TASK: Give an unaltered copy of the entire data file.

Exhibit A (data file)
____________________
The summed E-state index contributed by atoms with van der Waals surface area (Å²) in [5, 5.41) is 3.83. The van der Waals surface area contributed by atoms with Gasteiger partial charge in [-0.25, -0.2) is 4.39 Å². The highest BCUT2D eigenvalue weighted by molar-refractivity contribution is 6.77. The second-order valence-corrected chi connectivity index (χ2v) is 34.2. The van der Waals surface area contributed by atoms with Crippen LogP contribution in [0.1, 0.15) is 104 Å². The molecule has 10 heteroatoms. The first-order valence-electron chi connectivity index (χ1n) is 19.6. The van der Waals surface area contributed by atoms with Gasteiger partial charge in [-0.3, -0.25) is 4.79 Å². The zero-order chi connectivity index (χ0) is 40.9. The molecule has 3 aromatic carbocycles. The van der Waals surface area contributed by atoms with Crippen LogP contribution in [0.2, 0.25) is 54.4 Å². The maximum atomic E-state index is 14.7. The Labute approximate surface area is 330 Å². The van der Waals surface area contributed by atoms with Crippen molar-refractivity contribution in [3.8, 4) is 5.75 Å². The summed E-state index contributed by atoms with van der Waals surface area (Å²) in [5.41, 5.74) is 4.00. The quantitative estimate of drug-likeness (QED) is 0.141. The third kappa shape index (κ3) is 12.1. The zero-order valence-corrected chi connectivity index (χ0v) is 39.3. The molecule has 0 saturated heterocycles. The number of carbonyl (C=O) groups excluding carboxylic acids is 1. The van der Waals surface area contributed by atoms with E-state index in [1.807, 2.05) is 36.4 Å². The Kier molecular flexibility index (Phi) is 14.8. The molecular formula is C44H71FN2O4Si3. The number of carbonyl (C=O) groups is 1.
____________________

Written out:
The summed E-state index contributed by atoms with van der Waals surface area (Å²) in [5, 5.41) is 3.83. The van der Waals surface area contributed by atoms with Gasteiger partial charge in [-0.25, -0.2) is 4.39 Å². The highest BCUT2D eigenvalue weighted by molar-refractivity contribution is 6.77. The second-order valence-corrected chi connectivity index (χ2v) is 34.2. The van der Waals surface area contributed by atoms with Crippen LogP contribution in [0.1, 0.15) is 104 Å². The molecule has 10 heteroatoms. The first-order valence-electron chi connectivity index (χ1n) is 19.6. The van der Waals surface area contributed by atoms with Gasteiger partial charge in [-0.3, -0.25) is 4.79 Å². The zero-order chi connectivity index (χ0) is 40.9. The molecule has 3 aromatic carbocycles. The van der Waals surface area contributed by atoms with Crippen LogP contribution in [0.2, 0.25) is 54.4 Å². The maximum atomic E-state index is 14.7. The Labute approximate surface area is 330 Å². The van der Waals surface area contributed by atoms with Crippen molar-refractivity contribution in [3.8, 4) is 5.75 Å². The summed E-state index contributed by atoms with van der Waals surface area (Å²) in [5.41, 5.74) is 4.00. The quantitative estimate of drug-likeness (QED) is 0.141. The third kappa shape index (κ3) is 12.1. The zero-order valence-corrected chi connectivity index (χ0v) is 39.3. The molecule has 0 saturated heterocycles. The number of carbonyl (C=O) groups excluding carboxylic acids is 1. The van der Waals surface area contributed by atoms with E-state index in [1.807, 2.05) is 36.4 Å². The Kier molecular flexibility index (Phi) is 14.8. The molecular formula is C44H71FN2O4Si3. The number of carbonyl (C=O) groups is 1.